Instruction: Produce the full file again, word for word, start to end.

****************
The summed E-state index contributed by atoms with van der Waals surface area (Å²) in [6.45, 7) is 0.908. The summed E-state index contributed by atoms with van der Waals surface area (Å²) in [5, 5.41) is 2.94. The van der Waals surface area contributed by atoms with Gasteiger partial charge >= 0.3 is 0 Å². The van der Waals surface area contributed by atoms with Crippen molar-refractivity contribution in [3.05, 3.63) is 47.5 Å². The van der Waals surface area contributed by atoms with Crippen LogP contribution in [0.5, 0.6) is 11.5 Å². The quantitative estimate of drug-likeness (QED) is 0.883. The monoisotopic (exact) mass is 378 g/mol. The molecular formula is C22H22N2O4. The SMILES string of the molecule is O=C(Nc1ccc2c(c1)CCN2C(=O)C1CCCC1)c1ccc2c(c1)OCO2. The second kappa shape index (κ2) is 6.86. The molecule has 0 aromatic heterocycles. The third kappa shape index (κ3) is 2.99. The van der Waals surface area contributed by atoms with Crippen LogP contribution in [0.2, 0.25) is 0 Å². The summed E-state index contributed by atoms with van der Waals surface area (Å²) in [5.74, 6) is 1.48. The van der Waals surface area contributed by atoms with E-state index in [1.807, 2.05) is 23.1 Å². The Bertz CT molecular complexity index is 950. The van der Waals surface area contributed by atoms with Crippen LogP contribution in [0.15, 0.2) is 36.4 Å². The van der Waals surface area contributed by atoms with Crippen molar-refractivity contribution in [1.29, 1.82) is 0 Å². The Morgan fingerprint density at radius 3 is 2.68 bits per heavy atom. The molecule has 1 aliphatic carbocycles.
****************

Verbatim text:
The summed E-state index contributed by atoms with van der Waals surface area (Å²) in [6.45, 7) is 0.908. The summed E-state index contributed by atoms with van der Waals surface area (Å²) in [5, 5.41) is 2.94. The van der Waals surface area contributed by atoms with Gasteiger partial charge >= 0.3 is 0 Å². The van der Waals surface area contributed by atoms with Crippen molar-refractivity contribution in [3.05, 3.63) is 47.5 Å². The van der Waals surface area contributed by atoms with Crippen LogP contribution in [0.5, 0.6) is 11.5 Å². The quantitative estimate of drug-likeness (QED) is 0.883. The monoisotopic (exact) mass is 378 g/mol. The molecular formula is C22H22N2O4. The SMILES string of the molecule is O=C(Nc1ccc2c(c1)CCN2C(=O)C1CCCC1)c1ccc2c(c1)OCO2. The second kappa shape index (κ2) is 6.86. The molecule has 0 aromatic heterocycles. The third kappa shape index (κ3) is 2.99. The van der Waals surface area contributed by atoms with Crippen LogP contribution in [0.2, 0.25) is 0 Å². The summed E-state index contributed by atoms with van der Waals surface area (Å²) in [5.74, 6) is 1.48. The van der Waals surface area contributed by atoms with E-state index in [1.807, 2.05) is 23.1 Å². The Bertz CT molecular complexity index is 950. The van der Waals surface area contributed by atoms with Crippen LogP contribution in [0.15, 0.2) is 36.4 Å². The van der Waals surface area contributed by atoms with Crippen molar-refractivity contribution in [1.29, 1.82) is 0 Å². The Morgan fingerprint density at radius 3 is 2.68 bits per heavy atom. The molecule has 1 aliphatic carbocycles.